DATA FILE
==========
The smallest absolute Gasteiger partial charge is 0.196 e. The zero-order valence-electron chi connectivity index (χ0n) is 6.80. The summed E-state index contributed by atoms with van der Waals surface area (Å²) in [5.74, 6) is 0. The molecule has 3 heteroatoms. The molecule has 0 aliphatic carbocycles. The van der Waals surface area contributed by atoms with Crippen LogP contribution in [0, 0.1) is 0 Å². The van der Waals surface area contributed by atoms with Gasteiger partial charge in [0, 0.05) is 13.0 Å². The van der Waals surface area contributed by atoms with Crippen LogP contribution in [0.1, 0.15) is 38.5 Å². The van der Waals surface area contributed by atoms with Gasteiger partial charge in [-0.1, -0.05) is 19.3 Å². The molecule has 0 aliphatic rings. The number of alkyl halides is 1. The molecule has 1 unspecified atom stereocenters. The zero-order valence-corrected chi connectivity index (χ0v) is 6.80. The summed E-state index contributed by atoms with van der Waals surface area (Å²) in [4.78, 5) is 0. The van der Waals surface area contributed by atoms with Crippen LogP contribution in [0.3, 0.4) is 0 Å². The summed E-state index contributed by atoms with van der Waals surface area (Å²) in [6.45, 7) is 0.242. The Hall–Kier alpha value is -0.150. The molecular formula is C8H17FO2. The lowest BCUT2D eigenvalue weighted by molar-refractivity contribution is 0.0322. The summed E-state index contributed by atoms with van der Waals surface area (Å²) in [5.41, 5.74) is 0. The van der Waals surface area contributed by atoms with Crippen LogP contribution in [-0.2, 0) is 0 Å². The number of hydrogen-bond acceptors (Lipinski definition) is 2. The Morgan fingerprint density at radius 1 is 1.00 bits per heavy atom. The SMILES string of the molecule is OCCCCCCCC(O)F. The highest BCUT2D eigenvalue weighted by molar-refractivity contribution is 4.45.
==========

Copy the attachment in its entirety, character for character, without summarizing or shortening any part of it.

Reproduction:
The smallest absolute Gasteiger partial charge is 0.196 e. The zero-order valence-electron chi connectivity index (χ0n) is 6.80. The summed E-state index contributed by atoms with van der Waals surface area (Å²) in [5.74, 6) is 0. The molecule has 3 heteroatoms. The molecule has 0 aliphatic carbocycles. The van der Waals surface area contributed by atoms with Crippen LogP contribution in [0, 0.1) is 0 Å². The van der Waals surface area contributed by atoms with Gasteiger partial charge in [0, 0.05) is 13.0 Å². The van der Waals surface area contributed by atoms with Crippen LogP contribution in [0.1, 0.15) is 38.5 Å². The van der Waals surface area contributed by atoms with Gasteiger partial charge in [-0.1, -0.05) is 19.3 Å². The molecule has 0 aliphatic rings. The number of alkyl halides is 1. The molecule has 1 unspecified atom stereocenters. The zero-order valence-corrected chi connectivity index (χ0v) is 6.80. The summed E-state index contributed by atoms with van der Waals surface area (Å²) in [4.78, 5) is 0. The van der Waals surface area contributed by atoms with Crippen LogP contribution in [0.3, 0.4) is 0 Å². The summed E-state index contributed by atoms with van der Waals surface area (Å²) in [6.45, 7) is 0.242. The Hall–Kier alpha value is -0.150. The molecular formula is C8H17FO2. The lowest BCUT2D eigenvalue weighted by molar-refractivity contribution is 0.0322. The summed E-state index contributed by atoms with van der Waals surface area (Å²) in [5.41, 5.74) is 0. The van der Waals surface area contributed by atoms with Crippen LogP contribution in [-0.2, 0) is 0 Å². The number of hydrogen-bond acceptors (Lipinski definition) is 2. The Morgan fingerprint density at radius 1 is 1.00 bits per heavy atom. The SMILES string of the molecule is OCCCCCCCC(O)F. The highest BCUT2D eigenvalue weighted by molar-refractivity contribution is 4.45.